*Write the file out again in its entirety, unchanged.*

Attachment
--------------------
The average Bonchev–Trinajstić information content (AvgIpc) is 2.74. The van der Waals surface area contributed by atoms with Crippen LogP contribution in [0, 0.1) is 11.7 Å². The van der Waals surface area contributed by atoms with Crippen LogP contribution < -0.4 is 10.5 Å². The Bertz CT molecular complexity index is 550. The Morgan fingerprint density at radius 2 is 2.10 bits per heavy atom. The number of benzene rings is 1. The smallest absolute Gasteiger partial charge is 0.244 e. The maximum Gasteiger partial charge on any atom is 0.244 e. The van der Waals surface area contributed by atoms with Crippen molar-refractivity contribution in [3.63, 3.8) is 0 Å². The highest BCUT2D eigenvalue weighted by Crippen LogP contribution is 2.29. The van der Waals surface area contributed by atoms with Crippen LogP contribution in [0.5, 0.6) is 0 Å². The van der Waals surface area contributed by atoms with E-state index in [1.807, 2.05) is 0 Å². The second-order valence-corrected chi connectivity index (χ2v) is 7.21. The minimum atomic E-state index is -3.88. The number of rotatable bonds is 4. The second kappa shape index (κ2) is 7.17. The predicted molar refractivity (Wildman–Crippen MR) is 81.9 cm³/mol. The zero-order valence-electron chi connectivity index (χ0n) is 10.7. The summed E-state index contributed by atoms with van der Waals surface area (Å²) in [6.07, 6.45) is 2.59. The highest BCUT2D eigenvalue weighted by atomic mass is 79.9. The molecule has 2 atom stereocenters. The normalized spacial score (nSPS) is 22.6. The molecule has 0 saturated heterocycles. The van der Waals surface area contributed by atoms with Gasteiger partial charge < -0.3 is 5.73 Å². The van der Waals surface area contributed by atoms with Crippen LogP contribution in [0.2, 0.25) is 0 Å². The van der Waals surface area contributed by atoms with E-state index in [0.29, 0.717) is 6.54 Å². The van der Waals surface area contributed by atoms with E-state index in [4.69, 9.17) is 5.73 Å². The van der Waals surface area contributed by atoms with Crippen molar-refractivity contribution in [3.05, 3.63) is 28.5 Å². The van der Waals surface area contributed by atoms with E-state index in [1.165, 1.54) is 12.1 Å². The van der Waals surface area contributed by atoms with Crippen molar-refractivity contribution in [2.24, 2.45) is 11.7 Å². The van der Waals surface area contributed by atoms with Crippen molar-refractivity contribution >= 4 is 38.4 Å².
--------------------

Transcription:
The average Bonchev–Trinajstić information content (AvgIpc) is 2.74. The van der Waals surface area contributed by atoms with Crippen LogP contribution in [0, 0.1) is 11.7 Å². The van der Waals surface area contributed by atoms with Crippen LogP contribution < -0.4 is 10.5 Å². The Bertz CT molecular complexity index is 550. The Morgan fingerprint density at radius 2 is 2.10 bits per heavy atom. The number of benzene rings is 1. The smallest absolute Gasteiger partial charge is 0.244 e. The maximum Gasteiger partial charge on any atom is 0.244 e. The van der Waals surface area contributed by atoms with Crippen molar-refractivity contribution in [3.63, 3.8) is 0 Å². The highest BCUT2D eigenvalue weighted by Crippen LogP contribution is 2.29. The van der Waals surface area contributed by atoms with Crippen LogP contribution in [0.5, 0.6) is 0 Å². The van der Waals surface area contributed by atoms with E-state index in [1.807, 2.05) is 0 Å². The second-order valence-corrected chi connectivity index (χ2v) is 7.21. The minimum atomic E-state index is -3.88. The number of rotatable bonds is 4. The second kappa shape index (κ2) is 7.17. The predicted molar refractivity (Wildman–Crippen MR) is 81.9 cm³/mol. The zero-order valence-electron chi connectivity index (χ0n) is 10.7. The summed E-state index contributed by atoms with van der Waals surface area (Å²) in [6.07, 6.45) is 2.59. The highest BCUT2D eigenvalue weighted by atomic mass is 79.9. The molecule has 2 atom stereocenters. The normalized spacial score (nSPS) is 22.6. The molecule has 0 saturated heterocycles. The van der Waals surface area contributed by atoms with Gasteiger partial charge < -0.3 is 5.73 Å². The van der Waals surface area contributed by atoms with Crippen LogP contribution in [0.2, 0.25) is 0 Å². The van der Waals surface area contributed by atoms with E-state index in [0.29, 0.717) is 6.54 Å². The van der Waals surface area contributed by atoms with E-state index in [4.69, 9.17) is 5.73 Å². The van der Waals surface area contributed by atoms with Crippen molar-refractivity contribution in [3.05, 3.63) is 28.5 Å². The van der Waals surface area contributed by atoms with E-state index in [1.165, 1.54) is 12.1 Å². The van der Waals surface area contributed by atoms with Crippen molar-refractivity contribution in [2.24, 2.45) is 11.7 Å². The van der Waals surface area contributed by atoms with Crippen molar-refractivity contribution >= 4 is 38.4 Å².